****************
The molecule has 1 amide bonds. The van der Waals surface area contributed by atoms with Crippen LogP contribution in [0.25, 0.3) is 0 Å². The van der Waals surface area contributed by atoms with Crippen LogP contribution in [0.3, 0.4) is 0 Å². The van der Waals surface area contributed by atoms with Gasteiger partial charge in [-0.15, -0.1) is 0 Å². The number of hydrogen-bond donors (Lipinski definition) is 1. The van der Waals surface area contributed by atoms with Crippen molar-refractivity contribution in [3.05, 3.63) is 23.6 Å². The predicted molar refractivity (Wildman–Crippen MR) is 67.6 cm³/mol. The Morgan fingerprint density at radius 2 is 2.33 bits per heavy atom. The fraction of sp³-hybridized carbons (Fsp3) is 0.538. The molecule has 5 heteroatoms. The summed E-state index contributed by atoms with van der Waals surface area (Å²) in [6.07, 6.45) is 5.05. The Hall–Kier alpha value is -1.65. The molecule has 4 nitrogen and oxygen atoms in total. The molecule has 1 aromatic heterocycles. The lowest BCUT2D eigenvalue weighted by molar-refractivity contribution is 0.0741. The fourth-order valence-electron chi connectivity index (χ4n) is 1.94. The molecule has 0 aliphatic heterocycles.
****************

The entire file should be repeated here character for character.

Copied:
The molecule has 1 amide bonds. The van der Waals surface area contributed by atoms with Crippen LogP contribution in [0.25, 0.3) is 0 Å². The van der Waals surface area contributed by atoms with Crippen LogP contribution in [0.3, 0.4) is 0 Å². The van der Waals surface area contributed by atoms with Gasteiger partial charge in [-0.15, -0.1) is 0 Å². The number of hydrogen-bond donors (Lipinski definition) is 1. The van der Waals surface area contributed by atoms with Crippen molar-refractivity contribution in [3.05, 3.63) is 23.6 Å². The predicted molar refractivity (Wildman–Crippen MR) is 67.6 cm³/mol. The Morgan fingerprint density at radius 2 is 2.33 bits per heavy atom. The fraction of sp³-hybridized carbons (Fsp3) is 0.538. The molecule has 5 heteroatoms. The summed E-state index contributed by atoms with van der Waals surface area (Å²) in [6.07, 6.45) is 5.05. The Hall–Kier alpha value is -1.65. The molecule has 4 nitrogen and oxygen atoms in total. The molecule has 1 aromatic heterocycles. The lowest BCUT2D eigenvalue weighted by molar-refractivity contribution is 0.0741. The fourth-order valence-electron chi connectivity index (χ4n) is 1.94. The molecule has 0 aliphatic heterocycles.